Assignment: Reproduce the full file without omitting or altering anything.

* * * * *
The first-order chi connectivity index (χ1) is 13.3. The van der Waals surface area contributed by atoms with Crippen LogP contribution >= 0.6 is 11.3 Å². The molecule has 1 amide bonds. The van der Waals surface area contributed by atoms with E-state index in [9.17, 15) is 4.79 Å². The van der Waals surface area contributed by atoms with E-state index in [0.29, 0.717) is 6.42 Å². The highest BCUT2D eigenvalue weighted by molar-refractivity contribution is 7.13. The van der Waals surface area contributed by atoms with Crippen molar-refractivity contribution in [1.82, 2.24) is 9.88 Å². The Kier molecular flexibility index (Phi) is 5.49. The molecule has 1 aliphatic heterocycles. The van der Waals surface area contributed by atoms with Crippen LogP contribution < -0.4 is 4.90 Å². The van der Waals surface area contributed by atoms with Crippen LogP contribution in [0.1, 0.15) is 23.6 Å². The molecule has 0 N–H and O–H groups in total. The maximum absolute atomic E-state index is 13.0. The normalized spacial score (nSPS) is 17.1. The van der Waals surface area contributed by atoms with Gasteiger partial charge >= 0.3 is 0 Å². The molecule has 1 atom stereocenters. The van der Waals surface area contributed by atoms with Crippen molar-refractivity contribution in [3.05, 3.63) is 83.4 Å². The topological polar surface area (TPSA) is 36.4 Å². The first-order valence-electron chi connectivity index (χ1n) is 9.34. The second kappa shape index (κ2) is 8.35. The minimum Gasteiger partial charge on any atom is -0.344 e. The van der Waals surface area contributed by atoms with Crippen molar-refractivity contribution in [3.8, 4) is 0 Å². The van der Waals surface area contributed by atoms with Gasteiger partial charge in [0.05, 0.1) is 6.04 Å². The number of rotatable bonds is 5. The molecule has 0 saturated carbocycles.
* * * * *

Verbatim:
The first-order chi connectivity index (χ1) is 13.3. The van der Waals surface area contributed by atoms with Crippen LogP contribution >= 0.6 is 11.3 Å². The molecule has 1 amide bonds. The van der Waals surface area contributed by atoms with E-state index in [9.17, 15) is 4.79 Å². The van der Waals surface area contributed by atoms with E-state index in [0.29, 0.717) is 6.42 Å². The highest BCUT2D eigenvalue weighted by molar-refractivity contribution is 7.13. The van der Waals surface area contributed by atoms with Crippen molar-refractivity contribution in [1.82, 2.24) is 9.88 Å². The Kier molecular flexibility index (Phi) is 5.49. The molecule has 1 aliphatic heterocycles. The van der Waals surface area contributed by atoms with Crippen LogP contribution < -0.4 is 4.90 Å². The van der Waals surface area contributed by atoms with Crippen LogP contribution in [0.1, 0.15) is 23.6 Å². The molecule has 0 N–H and O–H groups in total. The maximum absolute atomic E-state index is 13.0. The normalized spacial score (nSPS) is 17.1. The van der Waals surface area contributed by atoms with Gasteiger partial charge >= 0.3 is 0 Å². The molecule has 1 atom stereocenters. The van der Waals surface area contributed by atoms with Crippen molar-refractivity contribution in [3.05, 3.63) is 83.4 Å². The topological polar surface area (TPSA) is 36.4 Å². The first-order valence-electron chi connectivity index (χ1n) is 9.34. The second kappa shape index (κ2) is 8.35. The minimum Gasteiger partial charge on any atom is -0.344 e. The van der Waals surface area contributed by atoms with Crippen molar-refractivity contribution in [3.8, 4) is 0 Å². The van der Waals surface area contributed by atoms with Gasteiger partial charge in [0.05, 0.1) is 6.04 Å². The number of rotatable bonds is 5. The molecule has 0 saturated carbocycles.